Sunday, April 30, 2006

Master Sun said:

Managing many
Is the same as
Managing few;
It is a question of

Figthing with many
Is the same as
Fighting with few;
It is a matter of
Marshalling men
With gongs,
Identifying them
With flags.

The Skilful Warrior attacks
So that the enemy
Cannot defend;
He defends
So that the enemy
Cannot attack.

Stems from
Preparing against attack.
Stems from
Obliging the enemy
To prepare against an attack.

He who advances
Without seeking
Who retreats
Without escaping
He whose one aim is
To protect his people
And serve his lord,
This man is
A Jewel of the Realm.

Never move
Except for gain;
Never deploy
Except for victory;
Never fight
Except in a crisis.

(Sun Tzu - The Art of War - Strike with Chaos)

Thursday, April 27, 2006

View on Wall Street Journal Operations

A major project for the Wall Street Journal Europe. Tonight we will insert a brand new magazine "Style Journal" (featuring Ralph Fiennes on the cover) in the Wall Street Journal Europe circulation. For months the Distribution Operations team is preparing the insert of this glossy 190 grams magazine in a 56 page newspaper in 9 printplants destined to go to 75 countries. All teammembers are spread over Europe to follow up in the respective mailrooms. Surprisingly we noticed that laborers, the people that actually do the work in the printplants at night (packing, polywrapping, cutting, folding, glueing, inserting, counting,...) took the initiative in 3 printplants to organize testruns without being ordered to do so by their uppermanagement or by us, the client. In Brussels for example they tested three nights in a row to adjust their machines after the normal production of their newspapers. Something quite out of the ordinary in a very unionized environment especially because there was no order from "upperhand" to do so. It is an interesting exercise to try to find out what drives laborers to take initiative, to excel, to step outside their normal routine. It is as if there is a virtual nightly competition between the laborers of our printplants in Europe (impossible in reality because we work with independent printplants, there is surely no contact whatsoever between the employees of the resp plants).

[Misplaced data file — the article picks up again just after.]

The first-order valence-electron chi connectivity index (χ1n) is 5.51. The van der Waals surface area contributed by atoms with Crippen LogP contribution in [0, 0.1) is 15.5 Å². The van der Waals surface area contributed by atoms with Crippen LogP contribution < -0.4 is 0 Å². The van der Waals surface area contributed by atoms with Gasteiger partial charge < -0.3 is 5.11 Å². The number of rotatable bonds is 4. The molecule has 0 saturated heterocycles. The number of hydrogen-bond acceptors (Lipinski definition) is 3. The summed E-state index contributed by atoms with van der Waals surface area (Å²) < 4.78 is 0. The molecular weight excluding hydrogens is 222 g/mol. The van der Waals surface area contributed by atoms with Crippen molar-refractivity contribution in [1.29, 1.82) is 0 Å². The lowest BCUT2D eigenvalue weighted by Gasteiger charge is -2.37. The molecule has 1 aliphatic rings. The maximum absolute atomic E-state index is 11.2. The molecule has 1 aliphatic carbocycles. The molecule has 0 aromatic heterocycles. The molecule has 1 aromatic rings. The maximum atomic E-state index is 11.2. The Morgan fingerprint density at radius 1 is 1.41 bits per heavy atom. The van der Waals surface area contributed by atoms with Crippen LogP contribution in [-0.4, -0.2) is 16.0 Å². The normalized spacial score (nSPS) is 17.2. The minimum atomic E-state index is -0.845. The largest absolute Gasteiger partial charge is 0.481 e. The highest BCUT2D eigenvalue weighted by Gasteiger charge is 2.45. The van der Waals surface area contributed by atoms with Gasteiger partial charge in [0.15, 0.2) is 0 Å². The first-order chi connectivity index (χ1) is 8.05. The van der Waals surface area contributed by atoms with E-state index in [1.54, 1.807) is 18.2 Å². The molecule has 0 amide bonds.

Wednesday, April 26, 2006

Are managers becoming disposable leaders ?